Long-term, established residents of the border region have learned to negotiate border policies and use them to their benefit. Nonetheless, geographic boundaries and the resultant barriers of unilateral policies directly and indirectly affect the lives of residents along the U.S.-Mexico boundary. There, policies and the politics they generate are part of the extraordinary experiences that border residents face in the challenges of daily life. Proffered in this collection of chapters are a series of snapshots of resilient and resourceful transborder families who have found a way to improve their lives under the shadow of globalization. As this body of work illustrates, public policy on the border is not bilateral; and, in some cases, I argue that public policies should be binational. For example, if both the United States and Mexico enact environmental policies related to air quality, common sense would dictate that these policies should be consistent at the U.S.-Mexico border. Likewise, it is important that other policies that are to be enforced in the region be congruent, on both sides; if not, there is a risk that policy making will be an exercise in futility. This chapter unfolds with a history of public policies, including a brief overview of the Bracero Program and the Border Industrialization Program (BIP), and their impact, with a discussion of how globalization has led to the current state of affairs on the border. Next, the chapter addresses the shortcomings of public policies that often lack a bilateral perspective, and how such unilateral policies fail to address the needs of residents on the border. The chapter reveals how women negotiate the border and respective government policies in a creative manner to meet the needs of their families. Most public policies at the border are not binational, and this body of research points to this lack. As the border region continues to reach farther into the United States, beyond the contiguous borderline to places such as Albuquerque, New Mexico, San Antonio, Texas, and Los Angeles, California, transnational families are affected in important ways. Finally, I speak to the needs of the borderland families and children in the realms of economic, immigration, labor, and homeland security policies; and, with this perspective, I present a series of relevant and critical binational public policy recommendations.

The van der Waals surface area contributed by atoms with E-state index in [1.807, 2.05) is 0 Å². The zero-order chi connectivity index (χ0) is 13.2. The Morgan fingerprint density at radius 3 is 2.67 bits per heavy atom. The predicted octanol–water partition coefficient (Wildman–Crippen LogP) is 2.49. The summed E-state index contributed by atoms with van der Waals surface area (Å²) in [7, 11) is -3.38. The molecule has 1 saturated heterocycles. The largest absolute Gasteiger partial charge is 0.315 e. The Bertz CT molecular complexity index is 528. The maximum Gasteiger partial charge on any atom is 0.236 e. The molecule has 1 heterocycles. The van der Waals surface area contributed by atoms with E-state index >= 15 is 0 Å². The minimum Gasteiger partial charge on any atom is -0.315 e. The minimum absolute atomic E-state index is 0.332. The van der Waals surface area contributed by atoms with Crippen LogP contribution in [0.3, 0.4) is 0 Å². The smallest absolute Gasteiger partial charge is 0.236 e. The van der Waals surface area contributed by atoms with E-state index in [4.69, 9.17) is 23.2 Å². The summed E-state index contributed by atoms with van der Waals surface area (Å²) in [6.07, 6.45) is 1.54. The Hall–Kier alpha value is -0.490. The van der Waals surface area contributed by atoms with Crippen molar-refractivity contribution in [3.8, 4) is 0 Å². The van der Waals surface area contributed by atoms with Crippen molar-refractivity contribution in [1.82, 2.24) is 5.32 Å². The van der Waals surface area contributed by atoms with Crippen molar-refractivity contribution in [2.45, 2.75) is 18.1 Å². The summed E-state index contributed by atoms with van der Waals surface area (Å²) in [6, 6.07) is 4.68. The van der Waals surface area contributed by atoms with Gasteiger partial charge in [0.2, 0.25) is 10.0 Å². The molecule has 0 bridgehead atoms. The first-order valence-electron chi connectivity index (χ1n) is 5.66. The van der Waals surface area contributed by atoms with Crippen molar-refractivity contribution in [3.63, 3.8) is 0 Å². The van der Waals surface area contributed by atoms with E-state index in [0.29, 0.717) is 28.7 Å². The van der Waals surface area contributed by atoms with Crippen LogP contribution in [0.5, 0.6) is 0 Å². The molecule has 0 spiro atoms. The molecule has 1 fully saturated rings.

|Original language||English (US)|
|Title of host publication||Transformations of La Familia on the U.S.-Mexico Border|
|Publisher||University of Notre Dame Press|
|Number of pages||19|
|State||Published - Dec 1 2008|
ASJC Scopus subject areas
- Social Sciences(all)